James “Jim” Albert Kuchenski
James “Jim” Albert Kuchenski, 82 of Eureka, passed away Tuesday, Oct. 16, 2012, in Eureka.
He was born March 17, 1930, to Felix and Zoa Kuchenski. He grew up on a silver fox farm at Big Creek until 1947, when his father passed away and the family moved to Eureka.
He attended elementary school in old Rexford and in 1948 graduated from Lincoln County High School, where he played football and basketball and worked for the railroad.
In 1949 he went to Spokane to telegraph school and in 1951 enlisted in the Air Force. Jim was in the Air Force for four years. He started out in Texas, then went to Maryland and Wyoming for teletype school and was shipped to Germany for the remaining three years of his service.
When he returned home to Eureka he worked in the logging industry. Jim met his wife, June Olson, at the Whitefish hospital after sustaining a crushed hand that he had endured while working at the Osler Mill. One time in true “Big” / “Uncle” Jim humor and in the most loving sense he was quoted as saying “June caught me after 30 years when I couldn’t defend myself.” They were married Feb. 13, 1960, and he stayed happily caught for 52 years, and they raised three children, Vincent, Victor and Katie Sue.
Jim then went to work for the Eureka Creamery and later worked for Kalispell Equity (Dairy Gold) delivering milk from Olney to Eureka and old Rexford for 35 years, retiring from the company in 1995. Jim went on to work for the Forest Service under the senior program, where he took care of 16 campgrounds in the Murphy Lake Ranger District for seven years.
Jim’s leadership and involvement in the community started while he was still in high school. He was the freshman and senior class president and the advertising manager for the yearbook staff. He was a devoted Christian, an active member and leader in Our Lady of Mercy Catholic Church and The Knights of Columbus. He was extensively involved in the VFW post and was the commander of VFW Post 6786 for 16 years. He then became the District 1 commander of 16 posts for a one year term. He continued his VFW service as a trustee and chaplain for many years. Jim was also involved in the founding of “Hands Across the Border” with our veterans to the north.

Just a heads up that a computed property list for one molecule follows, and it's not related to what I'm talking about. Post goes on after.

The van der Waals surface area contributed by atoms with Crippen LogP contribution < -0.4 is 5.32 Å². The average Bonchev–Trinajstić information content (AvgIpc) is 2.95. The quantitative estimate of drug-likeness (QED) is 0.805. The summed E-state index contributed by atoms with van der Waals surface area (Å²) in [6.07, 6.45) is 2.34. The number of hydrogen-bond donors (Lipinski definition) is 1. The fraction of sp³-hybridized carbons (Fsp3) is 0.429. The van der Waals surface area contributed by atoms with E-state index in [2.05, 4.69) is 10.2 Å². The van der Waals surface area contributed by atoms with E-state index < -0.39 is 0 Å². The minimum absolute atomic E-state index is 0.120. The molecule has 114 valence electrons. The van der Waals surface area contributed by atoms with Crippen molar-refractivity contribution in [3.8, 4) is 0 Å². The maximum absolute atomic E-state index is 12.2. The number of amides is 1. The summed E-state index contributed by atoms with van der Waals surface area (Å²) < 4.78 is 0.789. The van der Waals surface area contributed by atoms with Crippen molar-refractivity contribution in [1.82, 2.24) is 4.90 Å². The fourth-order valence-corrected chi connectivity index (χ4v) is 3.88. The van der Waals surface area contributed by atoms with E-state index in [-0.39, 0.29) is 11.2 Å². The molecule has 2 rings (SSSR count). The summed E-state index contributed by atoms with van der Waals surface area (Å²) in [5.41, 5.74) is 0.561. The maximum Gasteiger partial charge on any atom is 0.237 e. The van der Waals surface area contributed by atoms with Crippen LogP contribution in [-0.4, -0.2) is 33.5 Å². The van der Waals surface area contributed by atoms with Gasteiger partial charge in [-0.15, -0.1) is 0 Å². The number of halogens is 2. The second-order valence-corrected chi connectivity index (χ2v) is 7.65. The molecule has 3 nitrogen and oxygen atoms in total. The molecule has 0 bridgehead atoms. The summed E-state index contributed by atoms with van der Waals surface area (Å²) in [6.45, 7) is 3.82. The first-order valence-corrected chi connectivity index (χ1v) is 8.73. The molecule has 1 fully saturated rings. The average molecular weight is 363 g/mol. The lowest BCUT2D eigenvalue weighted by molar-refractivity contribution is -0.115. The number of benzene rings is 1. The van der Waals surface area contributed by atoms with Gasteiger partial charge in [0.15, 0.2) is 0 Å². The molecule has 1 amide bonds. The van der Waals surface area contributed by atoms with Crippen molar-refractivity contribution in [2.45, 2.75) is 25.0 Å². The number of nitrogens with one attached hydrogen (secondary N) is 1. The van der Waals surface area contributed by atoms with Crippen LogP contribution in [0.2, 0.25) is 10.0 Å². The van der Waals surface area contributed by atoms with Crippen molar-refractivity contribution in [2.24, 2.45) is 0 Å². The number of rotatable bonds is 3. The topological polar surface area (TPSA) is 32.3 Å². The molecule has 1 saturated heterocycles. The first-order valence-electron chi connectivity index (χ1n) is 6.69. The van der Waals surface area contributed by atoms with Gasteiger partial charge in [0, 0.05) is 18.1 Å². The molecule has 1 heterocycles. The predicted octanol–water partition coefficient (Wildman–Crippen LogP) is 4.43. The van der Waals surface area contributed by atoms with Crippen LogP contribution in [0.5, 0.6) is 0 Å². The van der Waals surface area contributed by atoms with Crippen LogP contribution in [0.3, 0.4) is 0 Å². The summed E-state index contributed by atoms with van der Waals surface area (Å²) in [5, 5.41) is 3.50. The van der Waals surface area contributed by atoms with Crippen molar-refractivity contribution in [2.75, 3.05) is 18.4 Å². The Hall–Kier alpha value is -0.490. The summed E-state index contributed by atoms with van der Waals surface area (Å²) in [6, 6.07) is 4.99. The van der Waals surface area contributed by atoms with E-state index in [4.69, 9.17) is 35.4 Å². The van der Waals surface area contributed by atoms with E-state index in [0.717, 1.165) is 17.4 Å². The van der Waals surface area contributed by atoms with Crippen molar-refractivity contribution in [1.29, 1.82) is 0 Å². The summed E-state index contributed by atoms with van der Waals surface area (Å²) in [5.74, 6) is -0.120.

In the summer Jim volunteered at the Historical Village, where he manned the old Fewkes store, gave tours and told stories in the old school house for countless field trips. The elementary kids in Eureka, especially his grandkids, as well as many VFW friends, will dearly miss Jim dressing up as the world’s tallest, most jolly, lovable leprechaun on his birthday every year. There was no better way to celebrate St. Patrick’s Day than with the Big Green Leprechaun eating corn beef and cabbage at the VFW.
He was a hardworking man, but he enjoyed time off to have fun as well. As a young family there were many picnics at various creeks, his sister’s house at the Purdy farm and in his own yard surrounded by his huge vegetable garden and beautiful flower beds. Ultimately, his favorite place was at the cabin on Glen Lake that Jim, June and their family have taken care of for over 30 years. He enjoyed horseshoes, cribbage and pinochle but most of all he enjoyed fishing with his grandkids and being surrounded by his family.
Jim was preceded in death by his father, Felix Vincent Kuchenski, and mother, Zoa Copp Kuchenski.
He is survived by his wife, June Olson Kuchenski, and sons Vincent – grandson Alexander; Victor, wife Maggie – children Shanna and Logan; and daughter Katie, husband James Brown – grandchildren Felecia, Hunter and Tanner; by his sisters Geraldine “Jerry” St. Peter, of Chandler, Ariz., and Marie Purdy of Eureka; many great grandchildren, numerous nieces, nephews and many relatives along with countless customers, friends and acquaintances that too will fondly miss this pillar in the community who had such a big heart, great sense of humor and a loving charismatic nature.
Public viewing was Oct. 22 at the Our Lady of Mercy Catholic Church. Rosary followed. Church services were Tuesday, Oct. 23, at 1 p.m. at the Catholic Church, with military service following at the Tobacco Valley Cemetery. A reception followed at the church and a 6 p.m. gathering at VFW Post 6786.